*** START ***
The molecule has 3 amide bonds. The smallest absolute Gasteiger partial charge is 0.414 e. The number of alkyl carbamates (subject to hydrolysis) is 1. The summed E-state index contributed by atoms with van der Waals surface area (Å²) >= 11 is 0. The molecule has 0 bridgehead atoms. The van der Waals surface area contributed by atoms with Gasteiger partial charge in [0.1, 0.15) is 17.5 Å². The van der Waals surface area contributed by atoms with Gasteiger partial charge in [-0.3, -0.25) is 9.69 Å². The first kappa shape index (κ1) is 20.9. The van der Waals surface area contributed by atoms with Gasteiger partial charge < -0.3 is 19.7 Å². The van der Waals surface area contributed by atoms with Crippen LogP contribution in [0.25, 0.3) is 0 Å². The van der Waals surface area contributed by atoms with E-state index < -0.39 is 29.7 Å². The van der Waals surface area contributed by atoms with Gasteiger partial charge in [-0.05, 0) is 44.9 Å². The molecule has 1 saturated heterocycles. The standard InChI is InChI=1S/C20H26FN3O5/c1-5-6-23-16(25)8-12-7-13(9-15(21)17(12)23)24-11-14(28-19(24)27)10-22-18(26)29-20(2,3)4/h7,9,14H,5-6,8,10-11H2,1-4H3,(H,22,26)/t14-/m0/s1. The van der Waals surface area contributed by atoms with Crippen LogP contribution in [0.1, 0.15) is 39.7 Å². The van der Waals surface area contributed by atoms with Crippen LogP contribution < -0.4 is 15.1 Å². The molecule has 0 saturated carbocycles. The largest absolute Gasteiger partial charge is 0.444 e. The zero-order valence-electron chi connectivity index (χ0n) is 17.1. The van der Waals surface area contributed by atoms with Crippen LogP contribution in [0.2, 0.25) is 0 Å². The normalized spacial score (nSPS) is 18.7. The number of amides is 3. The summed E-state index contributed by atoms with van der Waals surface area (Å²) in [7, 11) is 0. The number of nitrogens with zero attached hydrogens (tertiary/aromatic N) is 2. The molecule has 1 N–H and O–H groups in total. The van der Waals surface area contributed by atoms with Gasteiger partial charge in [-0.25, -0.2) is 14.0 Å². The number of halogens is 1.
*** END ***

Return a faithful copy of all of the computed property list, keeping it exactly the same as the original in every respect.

The molecule has 3 amide bonds. The smallest absolute Gasteiger partial charge is 0.414 e. The number of alkyl carbamates (subject to hydrolysis) is 1. The summed E-state index contributed by atoms with van der Waals surface area (Å²) >= 11 is 0. The molecule has 0 bridgehead atoms. The van der Waals surface area contributed by atoms with Gasteiger partial charge in [0.1, 0.15) is 17.5 Å². The van der Waals surface area contributed by atoms with Gasteiger partial charge in [-0.3, -0.25) is 9.69 Å². The first kappa shape index (κ1) is 20.9. The van der Waals surface area contributed by atoms with Gasteiger partial charge < -0.3 is 19.7 Å². The van der Waals surface area contributed by atoms with Crippen LogP contribution in [0.25, 0.3) is 0 Å². The van der Waals surface area contributed by atoms with E-state index < -0.39 is 29.7 Å². The van der Waals surface area contributed by atoms with Gasteiger partial charge in [-0.05, 0) is 44.9 Å². The molecule has 1 saturated heterocycles. The standard InChI is InChI=1S/C20H26FN3O5/c1-5-6-23-16(25)8-12-7-13(9-15(21)17(12)23)24-11-14(28-19(24)27)10-22-18(26)29-20(2,3)4/h7,9,14H,5-6,8,10-11H2,1-4H3,(H,22,26)/t14-/m0/s1. The van der Waals surface area contributed by atoms with Crippen LogP contribution in [0.1, 0.15) is 39.7 Å². The van der Waals surface area contributed by atoms with Crippen LogP contribution < -0.4 is 15.1 Å². The molecule has 0 saturated carbocycles. The largest absolute Gasteiger partial charge is 0.444 e. The zero-order valence-electron chi connectivity index (χ0n) is 17.1. The van der Waals surface area contributed by atoms with Crippen LogP contribution in [0.2, 0.25) is 0 Å². The normalized spacial score (nSPS) is 18.7. The number of amides is 3. The summed E-state index contributed by atoms with van der Waals surface area (Å²) in [7, 11) is 0. The number of nitrogens with zero attached hydrogens (tertiary/aromatic N) is 2. The molecule has 1 N–H and O–H groups in total. The van der Waals surface area contributed by atoms with Gasteiger partial charge in [-0.25, -0.2) is 14.0 Å². The number of halogens is 1.